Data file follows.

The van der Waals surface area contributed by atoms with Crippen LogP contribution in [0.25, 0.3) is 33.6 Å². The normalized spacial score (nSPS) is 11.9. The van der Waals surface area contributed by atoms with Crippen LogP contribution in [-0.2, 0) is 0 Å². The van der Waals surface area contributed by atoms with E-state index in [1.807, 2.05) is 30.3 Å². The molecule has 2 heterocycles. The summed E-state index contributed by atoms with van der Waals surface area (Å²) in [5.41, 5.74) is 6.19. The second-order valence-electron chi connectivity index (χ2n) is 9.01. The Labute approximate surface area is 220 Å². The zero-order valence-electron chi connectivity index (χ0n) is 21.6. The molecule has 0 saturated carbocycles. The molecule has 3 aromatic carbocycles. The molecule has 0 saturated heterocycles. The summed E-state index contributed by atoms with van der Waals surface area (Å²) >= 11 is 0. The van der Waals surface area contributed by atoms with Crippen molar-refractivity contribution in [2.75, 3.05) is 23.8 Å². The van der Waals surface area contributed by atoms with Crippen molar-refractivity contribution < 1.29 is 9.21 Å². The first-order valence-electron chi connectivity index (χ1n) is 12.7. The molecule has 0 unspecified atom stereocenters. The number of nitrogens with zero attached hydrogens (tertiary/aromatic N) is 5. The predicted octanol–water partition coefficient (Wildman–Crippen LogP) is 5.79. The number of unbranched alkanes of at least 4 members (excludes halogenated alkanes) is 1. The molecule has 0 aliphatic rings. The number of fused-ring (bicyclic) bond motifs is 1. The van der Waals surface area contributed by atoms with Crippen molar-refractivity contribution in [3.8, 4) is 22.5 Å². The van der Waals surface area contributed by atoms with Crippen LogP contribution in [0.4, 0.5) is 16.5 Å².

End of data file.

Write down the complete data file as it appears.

The van der Waals surface area contributed by atoms with Crippen LogP contribution in [0.25, 0.3) is 33.6 Å². The normalized spacial score (nSPS) is 11.9. The van der Waals surface area contributed by atoms with Crippen LogP contribution in [-0.2, 0) is 0 Å². The van der Waals surface area contributed by atoms with E-state index in [1.807, 2.05) is 30.3 Å². The molecule has 2 heterocycles. The summed E-state index contributed by atoms with van der Waals surface area (Å²) in [5.41, 5.74) is 6.19. The second-order valence-electron chi connectivity index (χ2n) is 9.01. The Labute approximate surface area is 220 Å². The zero-order valence-electron chi connectivity index (χ0n) is 21.6. The molecule has 0 saturated carbocycles. The molecule has 3 aromatic carbocycles. The molecule has 0 saturated heterocycles. The summed E-state index contributed by atoms with van der Waals surface area (Å²) >= 11 is 0. The van der Waals surface area contributed by atoms with Crippen molar-refractivity contribution in [2.75, 3.05) is 23.8 Å². The van der Waals surface area contributed by atoms with Crippen molar-refractivity contribution < 1.29 is 9.21 Å². The first-order valence-electron chi connectivity index (χ1n) is 12.7. The molecule has 0 unspecified atom stereocenters. The number of nitrogens with zero attached hydrogens (tertiary/aromatic N) is 5. The predicted octanol–water partition coefficient (Wildman–Crippen LogP) is 5.79. The number of unbranched alkanes of at least 4 members (excludes halogenated alkanes) is 1. The molecule has 0 aliphatic rings. The number of fused-ring (bicyclic) bond motifs is 1. The van der Waals surface area contributed by atoms with Crippen molar-refractivity contribution in [3.8, 4) is 22.5 Å². The van der Waals surface area contributed by atoms with Crippen LogP contribution in [0.4, 0.5) is 16.5 Å².